Elements of Creation

Elements of Creation

The elements of a creation are the concrete features that the players know about, and that allow them to describe the creation in the game world. The elements will, obviously, vary depending on what is being created, but their game-mechanical role will be more constant, and so can be described here.

Concepts and embodiments include elements in the creation, one for each role. That is, the concept is automatically an element, as is the embodiment. A concept might be “the birth of a kami” while the embodiment is “a painting”. Assessment does not add any elements itself, but it creates the option to include more, by either adding a concept or revising the existing creation.

Each element has a description, saying what it is in the game world, and possibly a mechanical effect. The mechanical effect does not always apply to the process of creating the work; instead, it might apply to the effects of the work in the game world. One element, for example, might change the context of success, so that the completed work has a greater effect on a particular audience than it might otherwise. Another might give the completed work an extra bonus under certain circumstances. Some elements will be purely descriptive, with no mechanical effects.

Elements with no mechanical effects are available to anyone. They are the basic building blocks used for that kind of work, and if the work is something that the players understand, they can freely add this sort of element, making them up as they wish. If the players do not know anything about the kind of work in question — Shinto matsuri, for example — they can use the list of free elements provided by the game.

Access to some elements with mechanical effects is gained through actions in the game. For example, a single action earlier in the game might give the players access to a particular element, with a very useful bonus, for a later creation. I suspect that this will be a good source of advantages to give out for successful rolls. Other beneficial elements might be available to anyone with a sufficiently high ability. This will increase the benefits of high abilities, which is probably a good thing; personae with better abilities should feel significantly better to the players.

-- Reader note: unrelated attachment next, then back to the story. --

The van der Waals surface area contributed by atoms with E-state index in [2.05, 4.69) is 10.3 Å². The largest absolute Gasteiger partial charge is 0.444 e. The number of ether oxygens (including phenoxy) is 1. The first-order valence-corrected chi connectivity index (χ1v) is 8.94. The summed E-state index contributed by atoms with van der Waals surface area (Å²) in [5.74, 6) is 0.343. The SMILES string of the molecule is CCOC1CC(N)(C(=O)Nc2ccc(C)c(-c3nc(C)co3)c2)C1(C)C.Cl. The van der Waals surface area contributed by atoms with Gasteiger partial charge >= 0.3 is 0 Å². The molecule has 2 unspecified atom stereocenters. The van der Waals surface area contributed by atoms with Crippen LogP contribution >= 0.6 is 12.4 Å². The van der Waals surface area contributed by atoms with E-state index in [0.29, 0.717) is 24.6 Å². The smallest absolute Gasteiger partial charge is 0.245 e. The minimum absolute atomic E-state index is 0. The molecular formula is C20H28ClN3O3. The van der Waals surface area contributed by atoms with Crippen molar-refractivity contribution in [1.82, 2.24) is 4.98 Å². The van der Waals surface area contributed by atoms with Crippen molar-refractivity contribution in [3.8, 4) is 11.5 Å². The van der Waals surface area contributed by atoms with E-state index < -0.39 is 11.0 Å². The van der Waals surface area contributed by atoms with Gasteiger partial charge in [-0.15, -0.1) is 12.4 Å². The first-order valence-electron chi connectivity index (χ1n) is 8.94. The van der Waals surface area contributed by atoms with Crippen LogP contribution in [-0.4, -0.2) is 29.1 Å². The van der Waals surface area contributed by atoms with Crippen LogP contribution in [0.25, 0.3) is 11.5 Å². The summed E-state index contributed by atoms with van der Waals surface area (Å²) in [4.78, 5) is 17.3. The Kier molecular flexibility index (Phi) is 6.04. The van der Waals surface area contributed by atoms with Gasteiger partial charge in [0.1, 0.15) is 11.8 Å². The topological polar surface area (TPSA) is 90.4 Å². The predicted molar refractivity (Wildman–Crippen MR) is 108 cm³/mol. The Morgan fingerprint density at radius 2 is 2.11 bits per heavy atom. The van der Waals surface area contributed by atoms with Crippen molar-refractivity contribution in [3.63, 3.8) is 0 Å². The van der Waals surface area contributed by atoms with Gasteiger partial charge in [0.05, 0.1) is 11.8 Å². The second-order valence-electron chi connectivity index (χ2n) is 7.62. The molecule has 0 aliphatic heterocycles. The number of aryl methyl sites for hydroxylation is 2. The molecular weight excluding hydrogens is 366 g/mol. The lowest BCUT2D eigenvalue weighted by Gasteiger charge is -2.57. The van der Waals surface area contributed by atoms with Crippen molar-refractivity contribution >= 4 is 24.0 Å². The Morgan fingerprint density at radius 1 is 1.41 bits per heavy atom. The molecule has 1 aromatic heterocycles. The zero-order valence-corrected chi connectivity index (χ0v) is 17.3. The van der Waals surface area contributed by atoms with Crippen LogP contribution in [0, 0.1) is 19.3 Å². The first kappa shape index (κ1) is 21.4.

These elements will have two types. The first type is specific to a particular situation. They might give the players a bonus with a particular character, for example. If a character really likes strawberries, then including strawberries in the dinner a personae is preparing will improve her reaction to the meal. These elements will typically be discovered in-game, as part of the process of learning about a situation. The second type is general, giving a bonus in any situation. Access to general elements comes with increasing ability and discoveries made in-game. As a rule, specific elements will be available to any persona who knows about them, while general elements, even those discovered in-game, will only be available to personae with sufficiently high abilities.

Elements need not be entirely beneficial. Some might impose a penalty to the roll necessary to incorporate them into a work, or be incompatible with certain other elements. To keep things simple, elements with no mechanical bonuses attached will not have penalties or incompatibilities either. Those elements are simply colour.

As personae develop, they get access to more elements, and thus become able to create better works. They need to keep a list of these elements, and this will make the character sheet complex, but the elements will build up slowly over time, and so should not overwhelm the player. If an element is specific to a situation, there is no need to record it, because it will not be useful outside that scenario. (This is something to be careful about in design: an element should either be generally useful, or restricted to a single scenario. Players should not have to keep track of elements of restricted utility.)

That leads into the question of persona development. Development was one of the major themes I gave for the game; how will it work? As a central part of the game, it should be more than simply adding elements to a list. In the next post, I will start to look at this aspect of the rules.

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